Hey! You know how when you click on a link for something you just googled your browser first connects to Google to let Google hack your webcam and know what you clicked, and then Google finally bounces you along your way to your destination? That’s always been an irritant to me – not the privacy stuff as I love helping Google help me but the delay of having to connect to one server to hand over data and receive instructions before I’m able to connect to my intended target. I feel it. It stings something fierce, especially on mobile.

Well my brothers the end of those days is upon us as Ilya Grigorik and his colleagues at Google, in their never ending bid to make the web faster, came up with a way to track your click on a SERP without the delay by means of adding an asynchronous call to the tracker by modifying the HTML to include a “ping” element on the HREF tags like so:

To try to conceptualize that for you, as a result of this tweak, your browser goes to the site you wanted and tells Google your bra size simultaneously, rather than handing over your cup size first and, subsequently, making a handshake with another server, receiving and processing the the redirect. Pretty clever. They claim it shaves damn near 400ms off the time to load a site you googled which is truly helpful to everyone, especially web designers trying to shave down their bounce rates. Currently this has been rolled out just for mobile Chrome and mobile Safari, though, if they don’t lose any tracking information with this trick, I don’t see why it wouldn’t spread to all platforms soon.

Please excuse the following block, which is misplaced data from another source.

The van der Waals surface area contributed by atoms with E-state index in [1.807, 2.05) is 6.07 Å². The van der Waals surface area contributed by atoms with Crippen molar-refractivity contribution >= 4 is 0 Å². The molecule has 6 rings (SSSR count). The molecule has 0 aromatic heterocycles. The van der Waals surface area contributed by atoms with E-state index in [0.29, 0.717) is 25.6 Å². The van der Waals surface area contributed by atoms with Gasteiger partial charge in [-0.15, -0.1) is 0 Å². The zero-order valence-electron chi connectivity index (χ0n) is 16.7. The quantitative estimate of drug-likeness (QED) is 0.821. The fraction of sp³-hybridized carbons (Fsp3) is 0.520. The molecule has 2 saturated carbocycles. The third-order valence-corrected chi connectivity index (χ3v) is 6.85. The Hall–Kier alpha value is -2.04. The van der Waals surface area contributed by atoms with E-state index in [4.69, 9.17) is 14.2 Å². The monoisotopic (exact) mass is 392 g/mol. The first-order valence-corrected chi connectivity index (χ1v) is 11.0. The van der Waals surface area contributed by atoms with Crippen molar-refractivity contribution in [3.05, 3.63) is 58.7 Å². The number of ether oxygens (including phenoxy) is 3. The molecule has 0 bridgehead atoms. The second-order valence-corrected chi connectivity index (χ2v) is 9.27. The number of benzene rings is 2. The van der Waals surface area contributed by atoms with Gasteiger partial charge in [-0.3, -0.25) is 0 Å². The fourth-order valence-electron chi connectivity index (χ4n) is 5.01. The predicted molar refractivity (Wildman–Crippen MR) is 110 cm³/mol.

Yes, this is one of those things that is probably only exciting in my mind, not yours. I’m working on finding a middle ground there.

Doug Simmons

4 COMMENTS

  1. This is really cool stuff Doug. I think tech’s and web dev’s would appreciate this the most, 400ms is a huge savings.

  2. I absolutely appreciate this — the longer your site takes to load beyond one second, the more and more (exponentially) likely your visitors are to bail out and, over time if you have a slow site, that can cause permanent damage. Since a large segment of most sites’ beginning pageview of a given visit comes from a Google click, the clock of impatience starts on that click, so this ~400ms does indeed benefit us and most others like us. Though for now it’s just mobile.

  3. I love trying to understand what the hell it is you are trying to say.
    Do I read between the lines, or am I putting too much thought in to it?

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